‘Fire on the Water’, an important book for strategists
14 Jan 2015|

9780870210532Young strategists are often in the market for book recommendations. Though I’m not particularly inclined to write reviews, I’d strongly recommend Robert Haddick’s Fire on the Water: China, America and the future of the Pacific to those interested in big-picture strategic issues in the Asia-Pacific. This may be the most important book to read this year; Fire on the Water has already had a powerful influence in policy circles in the US. If future policy decisions were to follow Haddick’s logic and recommendations, we’d see new opportunities to move the strategic debate forward and strengthen US and allied strategy.

Haddick does three things remarkably well in this book. First, he answers the question, ‘Why are the South and East China Seas so important to strategy?’ Though many other authors have done this and it seems obvious to those involved in strategy, Haddick’s work stands out because he writes in a style readily comprehensible to the non-strategist while still speaking to strategy and policy professionals. Haddick explains China’s ‘salami slicing’ and its investment in military hardware that exploits the vulnerabilities of US and allied military power.

Second, Haddick addresses the major theories and strategic recommendations that have effectively played a part in the discourse over US and Chinese strategy. He’s both eloquent and concise in explaining the different perspectives on China’s rise, but also highly critical. For example, Haddick discusses Christopher Layne’s prescription for ‘off-shore balancing’ and also takes on Australia’s own Hugh White. Haddick criticises White’s China Choice for its ‘overly optimistic assumptions’. Though Haddick praises White for demonstrating that the current US-led status quo is unsustainable, he concludes that ‘White’s attempts at accommodating China would achieve little good while inflicting great harm’. According to Haddick, Layne’s and White’s proposals would result in the ‘descent into a multisided, Hobbesian security competition resembling pre-WWI instability that finally resulted in great power war’. (Readers interested in this debate might want to read White’s China Choice and Layne’s The Peace of Illusions, the better to understand the authors’ different perspectives.)

Finally, Haddick offers his own cogent strategic policy recommendation for a US competitive strategy with a surprising and welcome level of detail and specifics. Though one may not agree with Haddick’s conclusions, the reader will come away with an appreciation of the different schools of thought. He argues that the US must make significant changes that’ll challenge the national security establishment and encourage allies and partners, like Australia, to play a key role in ensuring the peaceful rise of China through credible deterrence. According to Haddick, the US must adopt a competitive strategy, which uses the strengths of the US and its allies against China’s vulnerabilities and specifically seeks to shape the decisions of the Chinese leadership.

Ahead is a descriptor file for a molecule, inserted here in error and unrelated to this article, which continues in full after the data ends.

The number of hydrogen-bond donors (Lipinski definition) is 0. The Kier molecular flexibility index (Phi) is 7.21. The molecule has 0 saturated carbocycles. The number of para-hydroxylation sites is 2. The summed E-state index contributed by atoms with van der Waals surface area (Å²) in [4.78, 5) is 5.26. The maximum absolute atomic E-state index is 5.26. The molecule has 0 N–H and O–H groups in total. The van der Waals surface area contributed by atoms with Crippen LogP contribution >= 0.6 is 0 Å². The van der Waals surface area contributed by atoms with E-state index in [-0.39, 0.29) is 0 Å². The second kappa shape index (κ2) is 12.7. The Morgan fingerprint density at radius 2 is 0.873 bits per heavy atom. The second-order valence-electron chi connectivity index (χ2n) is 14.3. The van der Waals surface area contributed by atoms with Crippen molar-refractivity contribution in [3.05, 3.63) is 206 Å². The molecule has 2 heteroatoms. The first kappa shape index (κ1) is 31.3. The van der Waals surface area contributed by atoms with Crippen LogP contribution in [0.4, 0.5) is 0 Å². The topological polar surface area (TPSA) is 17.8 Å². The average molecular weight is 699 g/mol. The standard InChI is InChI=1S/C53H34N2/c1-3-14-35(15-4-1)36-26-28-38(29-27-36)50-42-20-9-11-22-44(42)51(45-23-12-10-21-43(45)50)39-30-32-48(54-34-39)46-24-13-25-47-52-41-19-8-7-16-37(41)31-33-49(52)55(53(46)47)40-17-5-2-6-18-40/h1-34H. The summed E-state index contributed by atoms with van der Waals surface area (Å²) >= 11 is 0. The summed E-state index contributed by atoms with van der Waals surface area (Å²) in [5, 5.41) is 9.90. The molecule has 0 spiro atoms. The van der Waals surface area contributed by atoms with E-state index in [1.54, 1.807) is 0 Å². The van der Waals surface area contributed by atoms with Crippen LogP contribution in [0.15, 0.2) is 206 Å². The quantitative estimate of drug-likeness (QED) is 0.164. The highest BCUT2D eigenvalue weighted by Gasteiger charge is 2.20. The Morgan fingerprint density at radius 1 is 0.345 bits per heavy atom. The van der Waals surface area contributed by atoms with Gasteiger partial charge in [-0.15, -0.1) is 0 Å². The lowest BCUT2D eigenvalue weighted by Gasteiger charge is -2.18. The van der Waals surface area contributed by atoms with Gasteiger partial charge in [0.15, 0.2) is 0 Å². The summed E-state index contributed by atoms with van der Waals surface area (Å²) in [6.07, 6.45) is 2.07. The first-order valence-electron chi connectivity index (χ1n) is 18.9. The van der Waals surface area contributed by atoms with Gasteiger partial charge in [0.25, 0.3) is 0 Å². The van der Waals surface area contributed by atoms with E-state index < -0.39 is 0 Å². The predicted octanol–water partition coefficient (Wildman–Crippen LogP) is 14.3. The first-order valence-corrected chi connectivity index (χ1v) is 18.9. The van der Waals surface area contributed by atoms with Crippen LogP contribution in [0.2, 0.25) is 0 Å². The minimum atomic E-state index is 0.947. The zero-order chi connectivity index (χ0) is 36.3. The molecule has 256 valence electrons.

Unfortunately, the recommendations put forth by Haddick face institutional barriers within the organisational cultures and systems of the US defence bureaucracy, which are similar to those faced in Australia. Recent US responses such as the Asia Pacific rebalance, have stumbled because they continue to expend defence resources against China’s strengths rather than its weaknesses. Haddick rejects the US military’s Air-Sea battle concept and calls for investing more in long-range strike weapons and less in large vulnerable platforms like carriers and expensive fighters that are the darlings of the defence acquisition community. Haddick’s recommendations are remarkably similar to those described in the third offset and include the ‘rebirth of land based naval strike warfare capability’ (something we’ve previously discussed at ASPI, here and here).

Fire on The Water will certainly not be well received by everyone in the Australian defence community. Those who reject the logic of a strong US alliance will feel that it misses the point and argue against its premise and its assumptions. Still, many strategists believe that the South and East China Seas are to world order in 2015 as the Balkans were in 1910. While the US alliance remains a central part of Australian strategic policy, Haddick’s recommendations will matter to Australia.

Lieutenant Colonel Jan K. Gleiman is an active duty US Army officer and a visiting fellow at ASPI from United States Pacific Command. These are his personal views. Image courtesy of the book’s publisher, USNI.